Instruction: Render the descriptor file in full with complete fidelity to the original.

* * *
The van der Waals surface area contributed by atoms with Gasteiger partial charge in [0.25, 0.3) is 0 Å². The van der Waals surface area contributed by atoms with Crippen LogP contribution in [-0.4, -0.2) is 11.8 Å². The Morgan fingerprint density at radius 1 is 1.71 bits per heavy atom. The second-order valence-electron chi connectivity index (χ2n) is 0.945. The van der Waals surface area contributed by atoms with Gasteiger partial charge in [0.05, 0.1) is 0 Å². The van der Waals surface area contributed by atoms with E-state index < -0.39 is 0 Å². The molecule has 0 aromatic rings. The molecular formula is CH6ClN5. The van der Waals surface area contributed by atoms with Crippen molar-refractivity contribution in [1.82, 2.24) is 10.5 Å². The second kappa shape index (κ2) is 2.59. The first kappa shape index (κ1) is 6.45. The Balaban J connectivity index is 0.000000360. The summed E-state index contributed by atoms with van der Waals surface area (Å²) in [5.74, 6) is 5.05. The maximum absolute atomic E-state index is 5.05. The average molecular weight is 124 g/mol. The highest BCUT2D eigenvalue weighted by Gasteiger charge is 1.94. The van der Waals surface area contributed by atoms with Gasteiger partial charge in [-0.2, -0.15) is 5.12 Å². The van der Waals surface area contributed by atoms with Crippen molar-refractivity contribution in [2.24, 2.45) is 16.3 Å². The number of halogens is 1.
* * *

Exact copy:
The van der Waals surface area contributed by atoms with Gasteiger partial charge in [0.25, 0.3) is 0 Å². The van der Waals surface area contributed by atoms with Crippen LogP contribution in [-0.4, -0.2) is 11.8 Å². The Morgan fingerprint density at radius 1 is 1.71 bits per heavy atom. The second-order valence-electron chi connectivity index (χ2n) is 0.945. The van der Waals surface area contributed by atoms with Gasteiger partial charge in [0.05, 0.1) is 0 Å². The van der Waals surface area contributed by atoms with E-state index < -0.39 is 0 Å². The molecule has 0 aromatic rings. The molecular formula is CH6ClN5. The van der Waals surface area contributed by atoms with Crippen molar-refractivity contribution in [1.82, 2.24) is 10.5 Å². The second kappa shape index (κ2) is 2.59. The first kappa shape index (κ1) is 6.45. The Balaban J connectivity index is 0.000000360. The summed E-state index contributed by atoms with van der Waals surface area (Å²) in [5.74, 6) is 5.05. The maximum absolute atomic E-state index is 5.05. The average molecular weight is 124 g/mol. The highest BCUT2D eigenvalue weighted by Gasteiger charge is 1.94. The van der Waals surface area contributed by atoms with Gasteiger partial charge in [-0.2, -0.15) is 5.12 Å². The van der Waals surface area contributed by atoms with Crippen molar-refractivity contribution in [2.24, 2.45) is 16.3 Å². The number of halogens is 1.